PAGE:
Soil management offers various options to alleviate the effects of Fusarium wilt caused by Fusarium oxysporum f. sp. cubense (Foc) in bananas. Nevertheless, it receives little attention as a strategy in Fusarium wilt management. Literature provides ample evidence linking soil conditions such as soil texture and fertility to the spread and severity of plant diseases. However, the inconsistency of results between case studies limits the attention of soil management in crop disease management. The present study aimed at unravelling the role of soil abiotic factors on nutrient concentrations in plant tissue, biomass production and the incidence of Fusarium wilt (Foc race 1) in bananas (‘Gros Michel’, AAA) under field conditions. A large field trial was established in which the effects of soil pH and nutrients (N, Ca, Mg and Mn) were studied. Around 30% of the plants showed symptoms of Fusarium wilt at flowering in the first season. However, Fusarium wilt incidence did not vary between treatments. Soil pH showed significant interactions with soil N and Mn concentrations resulting in a lower bunch weight and increased micronutrient concentrations in the pseudostem. With a higher pH, bunch weight increased, although higher Mn concentrations suppressed this positive effect. Interactions between a high soil pH and Ca and Mg resulted in a higher bunch weight and lower micronutrient concentrations in the pseudostem. The results can be used to develop soil management strategies for improving banana productivity in infected plantations.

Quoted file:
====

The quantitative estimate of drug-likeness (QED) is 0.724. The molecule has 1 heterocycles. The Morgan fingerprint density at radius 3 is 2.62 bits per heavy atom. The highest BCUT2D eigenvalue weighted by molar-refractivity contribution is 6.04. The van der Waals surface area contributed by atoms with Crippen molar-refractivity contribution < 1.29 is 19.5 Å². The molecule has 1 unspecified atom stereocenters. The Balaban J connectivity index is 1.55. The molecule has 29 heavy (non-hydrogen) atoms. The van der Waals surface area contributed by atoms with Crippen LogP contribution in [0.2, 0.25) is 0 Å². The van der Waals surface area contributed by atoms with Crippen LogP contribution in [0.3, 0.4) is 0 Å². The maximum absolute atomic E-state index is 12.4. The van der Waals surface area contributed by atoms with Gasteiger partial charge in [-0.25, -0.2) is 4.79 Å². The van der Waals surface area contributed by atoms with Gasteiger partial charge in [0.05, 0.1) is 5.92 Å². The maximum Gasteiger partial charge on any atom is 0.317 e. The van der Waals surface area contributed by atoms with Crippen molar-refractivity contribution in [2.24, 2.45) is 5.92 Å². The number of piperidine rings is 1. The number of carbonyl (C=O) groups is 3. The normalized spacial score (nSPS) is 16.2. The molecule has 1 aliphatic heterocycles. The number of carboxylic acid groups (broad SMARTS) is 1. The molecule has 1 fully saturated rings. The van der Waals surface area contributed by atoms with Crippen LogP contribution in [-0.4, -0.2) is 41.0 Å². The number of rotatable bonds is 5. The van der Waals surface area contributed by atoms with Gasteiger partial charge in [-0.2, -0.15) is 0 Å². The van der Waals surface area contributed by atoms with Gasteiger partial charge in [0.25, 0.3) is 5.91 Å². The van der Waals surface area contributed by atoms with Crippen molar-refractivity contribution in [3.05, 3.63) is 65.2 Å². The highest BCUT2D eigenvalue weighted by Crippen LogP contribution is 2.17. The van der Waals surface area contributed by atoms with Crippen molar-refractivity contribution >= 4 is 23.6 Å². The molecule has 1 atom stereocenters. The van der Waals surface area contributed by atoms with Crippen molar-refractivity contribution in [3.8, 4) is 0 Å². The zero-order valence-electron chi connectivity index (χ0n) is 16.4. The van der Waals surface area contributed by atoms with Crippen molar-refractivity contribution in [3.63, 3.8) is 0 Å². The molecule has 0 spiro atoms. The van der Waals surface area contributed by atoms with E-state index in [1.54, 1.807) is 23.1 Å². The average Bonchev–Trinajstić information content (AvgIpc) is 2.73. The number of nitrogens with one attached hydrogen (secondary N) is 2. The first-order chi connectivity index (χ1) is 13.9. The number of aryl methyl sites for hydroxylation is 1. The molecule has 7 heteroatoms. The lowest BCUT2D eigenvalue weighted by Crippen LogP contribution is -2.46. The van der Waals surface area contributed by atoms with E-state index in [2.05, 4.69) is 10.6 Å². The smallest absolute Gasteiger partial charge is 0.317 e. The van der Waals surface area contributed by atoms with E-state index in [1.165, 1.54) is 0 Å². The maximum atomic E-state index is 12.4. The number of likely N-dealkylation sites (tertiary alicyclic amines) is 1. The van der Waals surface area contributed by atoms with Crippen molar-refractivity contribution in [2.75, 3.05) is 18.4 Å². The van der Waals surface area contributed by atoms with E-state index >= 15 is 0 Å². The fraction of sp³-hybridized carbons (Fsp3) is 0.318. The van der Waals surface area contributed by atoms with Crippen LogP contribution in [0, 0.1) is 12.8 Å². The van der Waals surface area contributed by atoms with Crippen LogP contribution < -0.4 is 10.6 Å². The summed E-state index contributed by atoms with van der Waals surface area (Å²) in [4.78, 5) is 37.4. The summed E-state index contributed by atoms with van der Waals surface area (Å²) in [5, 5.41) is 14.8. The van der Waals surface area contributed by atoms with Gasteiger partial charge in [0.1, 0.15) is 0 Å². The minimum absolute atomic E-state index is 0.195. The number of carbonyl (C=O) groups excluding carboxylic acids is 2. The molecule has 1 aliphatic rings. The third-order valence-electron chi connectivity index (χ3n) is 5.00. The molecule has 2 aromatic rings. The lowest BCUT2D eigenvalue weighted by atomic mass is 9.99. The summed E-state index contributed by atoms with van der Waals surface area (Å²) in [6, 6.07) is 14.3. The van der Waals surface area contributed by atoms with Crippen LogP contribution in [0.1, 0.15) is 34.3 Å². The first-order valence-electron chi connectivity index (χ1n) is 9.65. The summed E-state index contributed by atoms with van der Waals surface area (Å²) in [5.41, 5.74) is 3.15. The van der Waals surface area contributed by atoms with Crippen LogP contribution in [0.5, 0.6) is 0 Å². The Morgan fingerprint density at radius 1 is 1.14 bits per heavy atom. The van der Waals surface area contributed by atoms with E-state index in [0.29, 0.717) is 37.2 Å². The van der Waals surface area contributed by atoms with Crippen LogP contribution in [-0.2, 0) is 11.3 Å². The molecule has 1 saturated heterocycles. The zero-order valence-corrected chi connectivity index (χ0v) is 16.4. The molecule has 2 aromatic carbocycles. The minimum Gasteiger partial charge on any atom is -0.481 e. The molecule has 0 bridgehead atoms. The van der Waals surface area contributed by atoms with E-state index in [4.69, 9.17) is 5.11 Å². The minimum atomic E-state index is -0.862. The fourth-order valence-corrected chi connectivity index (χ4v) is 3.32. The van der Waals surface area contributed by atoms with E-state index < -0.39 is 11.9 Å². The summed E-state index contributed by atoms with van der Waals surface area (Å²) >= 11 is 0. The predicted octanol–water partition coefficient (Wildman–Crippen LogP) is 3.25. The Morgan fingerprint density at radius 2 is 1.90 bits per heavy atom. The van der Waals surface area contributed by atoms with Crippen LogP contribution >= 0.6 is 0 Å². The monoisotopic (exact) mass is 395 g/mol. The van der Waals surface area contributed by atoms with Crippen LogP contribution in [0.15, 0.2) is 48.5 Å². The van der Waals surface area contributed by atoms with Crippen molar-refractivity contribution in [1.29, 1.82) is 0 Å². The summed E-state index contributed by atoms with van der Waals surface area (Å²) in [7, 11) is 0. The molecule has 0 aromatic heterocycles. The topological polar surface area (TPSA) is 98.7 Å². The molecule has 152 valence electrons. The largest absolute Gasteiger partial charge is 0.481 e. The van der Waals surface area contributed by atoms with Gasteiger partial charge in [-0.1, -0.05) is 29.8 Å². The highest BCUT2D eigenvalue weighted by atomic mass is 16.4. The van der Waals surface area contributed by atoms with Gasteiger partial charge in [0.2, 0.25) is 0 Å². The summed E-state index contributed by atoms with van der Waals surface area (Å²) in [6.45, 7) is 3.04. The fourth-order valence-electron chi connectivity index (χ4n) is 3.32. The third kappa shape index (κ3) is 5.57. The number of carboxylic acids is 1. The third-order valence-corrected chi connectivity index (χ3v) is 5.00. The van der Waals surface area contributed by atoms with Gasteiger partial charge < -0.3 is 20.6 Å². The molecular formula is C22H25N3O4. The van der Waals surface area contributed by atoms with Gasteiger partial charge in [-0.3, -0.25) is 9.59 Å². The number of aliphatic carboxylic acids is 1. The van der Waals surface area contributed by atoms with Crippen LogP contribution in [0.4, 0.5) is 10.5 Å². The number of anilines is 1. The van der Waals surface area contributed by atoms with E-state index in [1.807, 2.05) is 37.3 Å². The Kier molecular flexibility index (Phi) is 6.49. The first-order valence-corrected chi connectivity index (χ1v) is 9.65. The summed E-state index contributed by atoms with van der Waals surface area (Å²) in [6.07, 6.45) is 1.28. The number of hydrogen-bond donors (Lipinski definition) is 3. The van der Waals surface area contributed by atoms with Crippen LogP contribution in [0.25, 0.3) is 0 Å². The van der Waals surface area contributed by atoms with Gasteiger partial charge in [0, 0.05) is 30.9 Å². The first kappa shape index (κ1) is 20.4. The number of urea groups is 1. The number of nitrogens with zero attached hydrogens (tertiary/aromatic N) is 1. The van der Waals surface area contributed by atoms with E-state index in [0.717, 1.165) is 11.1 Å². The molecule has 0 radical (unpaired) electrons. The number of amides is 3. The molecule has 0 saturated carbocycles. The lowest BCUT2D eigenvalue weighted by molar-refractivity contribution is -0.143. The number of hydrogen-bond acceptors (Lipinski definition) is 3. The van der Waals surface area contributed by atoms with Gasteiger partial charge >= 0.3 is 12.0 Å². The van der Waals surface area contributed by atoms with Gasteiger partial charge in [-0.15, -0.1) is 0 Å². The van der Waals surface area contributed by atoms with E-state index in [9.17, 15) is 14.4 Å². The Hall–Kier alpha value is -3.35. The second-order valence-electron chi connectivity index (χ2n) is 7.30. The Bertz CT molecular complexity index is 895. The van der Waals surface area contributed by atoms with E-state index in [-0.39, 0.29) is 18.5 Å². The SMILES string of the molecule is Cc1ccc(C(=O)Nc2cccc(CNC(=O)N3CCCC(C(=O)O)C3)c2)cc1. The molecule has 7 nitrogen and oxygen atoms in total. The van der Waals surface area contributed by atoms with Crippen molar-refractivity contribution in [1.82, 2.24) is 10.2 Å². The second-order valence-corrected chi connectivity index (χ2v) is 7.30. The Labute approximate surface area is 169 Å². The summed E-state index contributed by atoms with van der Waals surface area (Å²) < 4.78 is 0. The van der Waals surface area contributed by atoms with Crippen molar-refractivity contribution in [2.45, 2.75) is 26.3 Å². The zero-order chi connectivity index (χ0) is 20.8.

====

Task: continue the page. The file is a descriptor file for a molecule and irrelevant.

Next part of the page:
Sailing into Unchartered Waters : Plotting a Course for EU Bio-Based Sectors
Philippidis, George ; Bartelings, Heleen ; Smeets, Edward - \ 2018
Ecological Economics 147 (2018). - ISSN 0921-8009 - p. 410 - 421.
Biochemicals - Bioenergy - Biomass - CGE modelling
The use of biomass to achieve a sustainable, low carbon, competitive model of growth and employment is at the heart of European Union (EU) policy making. This study constitutes a first step toward understanding (i) the medium-term prospects for biobased sectors in the context of expected EU biomass policy developments and (ii) the degree of coherency with the Bioeconomy strategy in terms of identifying potential policy conflicts. A general finding is that EU bio-based sectors face important challenges, largely due to slower assumed rates of economic growth and land productivity, coupled with deeper greenhouse gas emissions cuts. Furthermore, EU policy conflicts are encountered in attempting to reconcile greenhouse gas reductions with macroeconomic growth, food security and biofuel mandates. To conclude, a more holistic public policy approach is necessary to avoid the perceived conflicts in biomass usage, whilst there is a clear need for targeted and sustained investments in EU bio-based activity to fully exploit its potential.